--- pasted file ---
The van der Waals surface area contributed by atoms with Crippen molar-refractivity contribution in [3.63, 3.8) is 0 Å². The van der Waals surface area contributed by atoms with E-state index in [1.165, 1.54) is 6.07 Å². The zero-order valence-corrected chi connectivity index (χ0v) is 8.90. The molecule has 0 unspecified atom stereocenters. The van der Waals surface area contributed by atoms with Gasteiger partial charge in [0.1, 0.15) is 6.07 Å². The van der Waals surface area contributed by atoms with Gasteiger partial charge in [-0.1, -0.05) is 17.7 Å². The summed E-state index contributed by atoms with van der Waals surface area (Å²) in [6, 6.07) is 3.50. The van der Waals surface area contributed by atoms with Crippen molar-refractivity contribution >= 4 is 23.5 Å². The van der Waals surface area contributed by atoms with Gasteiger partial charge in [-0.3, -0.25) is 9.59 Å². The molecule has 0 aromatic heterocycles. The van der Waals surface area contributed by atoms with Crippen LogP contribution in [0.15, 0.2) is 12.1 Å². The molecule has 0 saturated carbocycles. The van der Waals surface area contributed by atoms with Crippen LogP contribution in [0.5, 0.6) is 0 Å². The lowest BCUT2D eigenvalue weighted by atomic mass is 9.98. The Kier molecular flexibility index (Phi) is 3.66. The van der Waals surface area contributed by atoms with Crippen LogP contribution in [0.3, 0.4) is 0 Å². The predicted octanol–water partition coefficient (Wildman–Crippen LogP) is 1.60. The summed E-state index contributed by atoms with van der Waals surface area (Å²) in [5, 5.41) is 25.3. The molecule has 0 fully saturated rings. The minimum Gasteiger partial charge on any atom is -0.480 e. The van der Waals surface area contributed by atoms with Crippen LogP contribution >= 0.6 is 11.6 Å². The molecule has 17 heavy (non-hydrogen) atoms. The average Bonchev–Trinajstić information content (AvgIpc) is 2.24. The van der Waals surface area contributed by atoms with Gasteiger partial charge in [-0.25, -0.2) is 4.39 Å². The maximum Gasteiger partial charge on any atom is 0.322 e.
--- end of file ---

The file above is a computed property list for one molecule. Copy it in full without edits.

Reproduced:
The van der Waals surface area contributed by atoms with Crippen molar-refractivity contribution in [3.63, 3.8) is 0 Å². The van der Waals surface area contributed by atoms with E-state index in [1.165, 1.54) is 6.07 Å². The zero-order valence-corrected chi connectivity index (χ0v) is 8.90. The molecule has 0 unspecified atom stereocenters. The van der Waals surface area contributed by atoms with Gasteiger partial charge in [0.1, 0.15) is 6.07 Å². The van der Waals surface area contributed by atoms with Gasteiger partial charge in [-0.1, -0.05) is 17.7 Å². The summed E-state index contributed by atoms with van der Waals surface area (Å²) in [6, 6.07) is 3.50. The van der Waals surface area contributed by atoms with Crippen molar-refractivity contribution >= 4 is 23.5 Å². The van der Waals surface area contributed by atoms with Gasteiger partial charge in [-0.3, -0.25) is 9.59 Å². The molecule has 0 aromatic heterocycles. The van der Waals surface area contributed by atoms with Crippen LogP contribution in [0.15, 0.2) is 12.1 Å². The molecule has 0 saturated carbocycles. The van der Waals surface area contributed by atoms with Crippen LogP contribution in [0.5, 0.6) is 0 Å². The lowest BCUT2D eigenvalue weighted by atomic mass is 9.98. The Kier molecular flexibility index (Phi) is 3.66. The van der Waals surface area contributed by atoms with Crippen LogP contribution in [0.3, 0.4) is 0 Å². The predicted octanol–water partition coefficient (Wildman–Crippen LogP) is 1.60. The summed E-state index contributed by atoms with van der Waals surface area (Å²) in [5, 5.41) is 25.3. The molecule has 0 fully saturated rings. The minimum Gasteiger partial charge on any atom is -0.480 e. The van der Waals surface area contributed by atoms with Crippen LogP contribution >= 0.6 is 11.6 Å². The molecule has 17 heavy (non-hydrogen) atoms. The average Bonchev–Trinajstić information content (AvgIpc) is 2.24. The van der Waals surface area contributed by atoms with Gasteiger partial charge in [-0.25, -0.2) is 4.39 Å². The maximum Gasteiger partial charge on any atom is 0.322 e.